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Sunday, April 14
The Indiana Daily Student


IU experts: COVID-19 can have other complications aside from a fever or being tired


Not everyone who has COVID-19 will have a cough. Shandy Dearth, director of the undergraduate epidemiology program at IU-Purdue University Indianapolis Richard M. Fairbanks School of Public Health, said some people only have a fever before their case takes a downturn. 

While a fever, cough and fatigue are stronger indicators of COVID-19, other symptoms can either be a sign of the coronavirus or a complication developed after having the virus, IU experts say. Symptoms and complications won’t look the same for everybody.

“That’s one thing that’s scary about this virus is there is no guarantee,” Dearth said. “So everyone can behave a little differently with this.” 

Dearth said although people have done a great job of not overwhelming the healthcare system, people should not hesitate to contact or see a healthcare provider if they have immediate concerns.

Red flags for emergency visits include turning blue, chest pains, shortness of breath, becoming less conscious or passing out, while having a fever and respiratory illness, Cole Beeler, medical director of infection prevention at IU Health University Hospital in Indianapolis, said.

Other complications and symptoms include, but are not limited to, pneumonia, loss of taste or smell, muscle aches or chills. 

A newer complication of the virus is a rash on the feet, or "COVID toe", which is more common in children, Beeler said. Because kids often get rashes from various sources, Dearth suggests consulting a pediatrician if a kid has any rash combined with a respiratory problem.

It’s unclear if these rashes are caused directly by the virus or by the immune system, but they can show up with varying degrees of severity, Beeler said. Rashes do not automatically mean someone has COVID-19, but they can come from complications of the virus, such as Kawasaki disease, which can also cause a fever, Beeler said. Kawasaki disease is one of the leading causes of heart disease in the U.S., so if a child is diagnosed with it, the child will need to be monitored for any long-lasting effects, Dearth said.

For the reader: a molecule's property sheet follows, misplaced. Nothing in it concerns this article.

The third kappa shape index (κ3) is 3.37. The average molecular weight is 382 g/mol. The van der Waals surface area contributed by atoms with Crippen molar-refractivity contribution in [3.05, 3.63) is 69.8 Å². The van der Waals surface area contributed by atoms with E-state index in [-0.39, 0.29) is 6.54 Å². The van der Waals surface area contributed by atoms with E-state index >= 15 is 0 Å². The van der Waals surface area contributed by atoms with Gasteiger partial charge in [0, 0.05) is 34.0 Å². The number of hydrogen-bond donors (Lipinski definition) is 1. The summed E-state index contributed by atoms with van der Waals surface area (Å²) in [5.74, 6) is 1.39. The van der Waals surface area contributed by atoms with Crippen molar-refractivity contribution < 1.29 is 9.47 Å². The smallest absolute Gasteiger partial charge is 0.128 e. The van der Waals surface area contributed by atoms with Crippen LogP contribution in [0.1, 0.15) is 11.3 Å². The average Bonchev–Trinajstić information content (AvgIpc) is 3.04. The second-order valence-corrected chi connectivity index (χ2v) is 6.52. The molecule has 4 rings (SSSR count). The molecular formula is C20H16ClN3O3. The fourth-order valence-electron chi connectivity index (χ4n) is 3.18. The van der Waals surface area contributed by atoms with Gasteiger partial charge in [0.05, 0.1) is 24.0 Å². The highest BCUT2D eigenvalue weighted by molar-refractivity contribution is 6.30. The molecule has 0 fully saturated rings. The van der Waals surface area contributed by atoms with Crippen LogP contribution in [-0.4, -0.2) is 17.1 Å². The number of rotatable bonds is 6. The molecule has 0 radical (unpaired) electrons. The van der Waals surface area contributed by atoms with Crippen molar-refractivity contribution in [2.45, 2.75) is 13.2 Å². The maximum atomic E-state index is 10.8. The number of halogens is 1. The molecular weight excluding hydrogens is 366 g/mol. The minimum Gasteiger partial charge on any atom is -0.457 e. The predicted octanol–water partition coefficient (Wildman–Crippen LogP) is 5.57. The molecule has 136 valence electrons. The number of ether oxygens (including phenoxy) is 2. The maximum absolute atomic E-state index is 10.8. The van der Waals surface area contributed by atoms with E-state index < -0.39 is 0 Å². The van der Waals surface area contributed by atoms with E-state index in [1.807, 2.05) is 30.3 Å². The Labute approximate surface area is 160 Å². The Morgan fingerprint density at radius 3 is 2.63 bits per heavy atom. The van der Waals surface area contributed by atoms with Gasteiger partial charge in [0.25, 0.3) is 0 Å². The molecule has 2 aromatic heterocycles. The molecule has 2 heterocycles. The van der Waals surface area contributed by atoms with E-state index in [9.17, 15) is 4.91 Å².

“We’re not guaranteed for the kids to be safe with this either,” Dearth said. 

A recent Centers for Disease Control and Prevention alert came out about Multisystem Inflammatory Syndrome, which is more common in children. Dearth said multiple systems or organs in kids’ bodies can have issues. 

A more common issue is cytokine release syndrome, which occurs when the immune system overreacts to the virus. It can happen about a week after feeling under the weather and can lead to organ failure and potentially death, Beeler said. It’s also more common in people with coexisting conditions in their heart, lung or immune system or in people who are 65 and up. 

Another possible complication, although rare, is pink eye, faculty member at IU's optometry school Christopher Clark said. This is typically more common in hospitalized patients, and it’s more of a response to everything else going on in the body, Clark said. 

“One of the things that’s happening right now with COVID patients is they have low oxygen supply. That can affect the eyes. That can affect the toes. It affects peripheral parts of the body first,” Clark said. 

Right now, there still isn't a lot of information about long-term complications from the virus, Beeler said. Dearth said it’s important for people to know and be able to report signs of the virus to their doctor to deal with potential long-term consequences after an infection.

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